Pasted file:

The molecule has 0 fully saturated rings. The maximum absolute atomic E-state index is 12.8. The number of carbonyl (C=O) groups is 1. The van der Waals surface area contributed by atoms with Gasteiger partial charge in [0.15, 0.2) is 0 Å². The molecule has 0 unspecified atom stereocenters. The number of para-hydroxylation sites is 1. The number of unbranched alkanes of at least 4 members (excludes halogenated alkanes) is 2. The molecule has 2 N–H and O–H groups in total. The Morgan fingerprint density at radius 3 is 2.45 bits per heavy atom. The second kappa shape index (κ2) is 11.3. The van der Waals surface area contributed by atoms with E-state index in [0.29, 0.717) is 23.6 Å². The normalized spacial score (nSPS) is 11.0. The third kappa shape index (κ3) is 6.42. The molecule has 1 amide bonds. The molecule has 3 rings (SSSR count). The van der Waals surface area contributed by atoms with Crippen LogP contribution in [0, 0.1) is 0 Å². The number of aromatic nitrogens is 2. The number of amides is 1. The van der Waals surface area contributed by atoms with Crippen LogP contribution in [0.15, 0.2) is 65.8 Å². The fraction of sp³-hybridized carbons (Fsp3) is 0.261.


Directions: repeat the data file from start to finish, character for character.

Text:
The molecule has 0 fully saturated rings. The maximum absolute atomic E-state index is 12.8. The number of carbonyl (C=O) groups is 1. The van der Waals surface area contributed by atoms with Gasteiger partial charge in [0.15, 0.2) is 0 Å². The molecule has 0 unspecified atom stereocenters. The number of para-hydroxylation sites is 1. The number of unbranched alkanes of at least 4 members (excludes halogenated alkanes) is 2. The molecule has 2 N–H and O–H groups in total. The Morgan fingerprint density at radius 3 is 2.45 bits per heavy atom. The second kappa shape index (κ2) is 11.3. The van der Waals surface area contributed by atoms with E-state index in [0.29, 0.717) is 23.6 Å². The normalized spacial score (nSPS) is 11.0. The third kappa shape index (κ3) is 6.42. The molecule has 1 amide bonds. The molecule has 3 rings (SSSR count). The van der Waals surface area contributed by atoms with Crippen LogP contribution in [0, 0.1) is 0 Å². The number of aromatic nitrogens is 2. The number of amides is 1. The van der Waals surface area contributed by atoms with Crippen LogP contribution in [0.15, 0.2) is 65.8 Å². The fraction of sp³-hybridized carbons (Fsp3) is 0.261.